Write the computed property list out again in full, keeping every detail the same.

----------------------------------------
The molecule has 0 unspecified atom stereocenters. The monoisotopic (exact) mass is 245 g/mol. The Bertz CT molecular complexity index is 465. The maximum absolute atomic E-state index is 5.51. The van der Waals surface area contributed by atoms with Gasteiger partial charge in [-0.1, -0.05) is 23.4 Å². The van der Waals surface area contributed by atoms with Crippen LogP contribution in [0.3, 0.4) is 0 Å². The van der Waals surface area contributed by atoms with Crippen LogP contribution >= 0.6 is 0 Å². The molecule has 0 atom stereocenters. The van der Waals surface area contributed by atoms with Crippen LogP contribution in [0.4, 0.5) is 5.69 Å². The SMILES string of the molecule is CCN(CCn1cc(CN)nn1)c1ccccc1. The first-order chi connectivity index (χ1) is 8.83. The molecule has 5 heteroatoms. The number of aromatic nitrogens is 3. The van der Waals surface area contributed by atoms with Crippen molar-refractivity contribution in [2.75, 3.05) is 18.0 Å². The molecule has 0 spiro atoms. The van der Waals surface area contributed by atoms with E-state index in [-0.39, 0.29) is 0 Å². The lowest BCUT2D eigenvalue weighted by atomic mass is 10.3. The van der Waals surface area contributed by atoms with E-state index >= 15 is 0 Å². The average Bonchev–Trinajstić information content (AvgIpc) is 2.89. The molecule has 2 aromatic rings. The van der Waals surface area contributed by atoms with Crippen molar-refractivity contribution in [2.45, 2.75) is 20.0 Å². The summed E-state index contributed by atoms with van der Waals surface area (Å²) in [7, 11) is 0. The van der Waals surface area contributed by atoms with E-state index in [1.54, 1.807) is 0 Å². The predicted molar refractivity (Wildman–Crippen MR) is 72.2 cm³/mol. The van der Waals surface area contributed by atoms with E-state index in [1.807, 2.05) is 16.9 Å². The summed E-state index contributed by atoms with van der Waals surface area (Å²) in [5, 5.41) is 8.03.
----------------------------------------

The molecule has 0 unspecified atom stereocenters. The monoisotopic (exact) mass is 245 g/mol. The Bertz CT molecular complexity index is 465. The maximum absolute atomic E-state index is 5.51. The van der Waals surface area contributed by atoms with Gasteiger partial charge in [-0.1, -0.05) is 23.4 Å². The van der Waals surface area contributed by atoms with Crippen LogP contribution in [0.3, 0.4) is 0 Å². The van der Waals surface area contributed by atoms with Crippen LogP contribution >= 0.6 is 0 Å². The molecule has 0 atom stereocenters. The van der Waals surface area contributed by atoms with Crippen LogP contribution in [0.4, 0.5) is 5.69 Å². The SMILES string of the molecule is CCN(CCn1cc(CN)nn1)c1ccccc1. The first-order chi connectivity index (χ1) is 8.83. The molecule has 5 heteroatoms. The number of aromatic nitrogens is 3. The van der Waals surface area contributed by atoms with Crippen molar-refractivity contribution in [2.75, 3.05) is 18.0 Å². The molecule has 0 spiro atoms. The van der Waals surface area contributed by atoms with E-state index in [-0.39, 0.29) is 0 Å². The lowest BCUT2D eigenvalue weighted by atomic mass is 10.3. The van der Waals surface area contributed by atoms with E-state index >= 15 is 0 Å². The average Bonchev–Trinajstić information content (AvgIpc) is 2.89. The molecule has 2 aromatic rings. The van der Waals surface area contributed by atoms with Crippen molar-refractivity contribution in [2.45, 2.75) is 20.0 Å². The summed E-state index contributed by atoms with van der Waals surface area (Å²) in [7, 11) is 0. The van der Waals surface area contributed by atoms with E-state index in [1.54, 1.807) is 0 Å². The predicted molar refractivity (Wildman–Crippen MR) is 72.2 cm³/mol. The van der Waals surface area contributed by atoms with E-state index in [1.807, 2.05) is 16.9 Å². The summed E-state index contributed by atoms with van der Waals surface area (Å²) in [5, 5.41) is 8.03.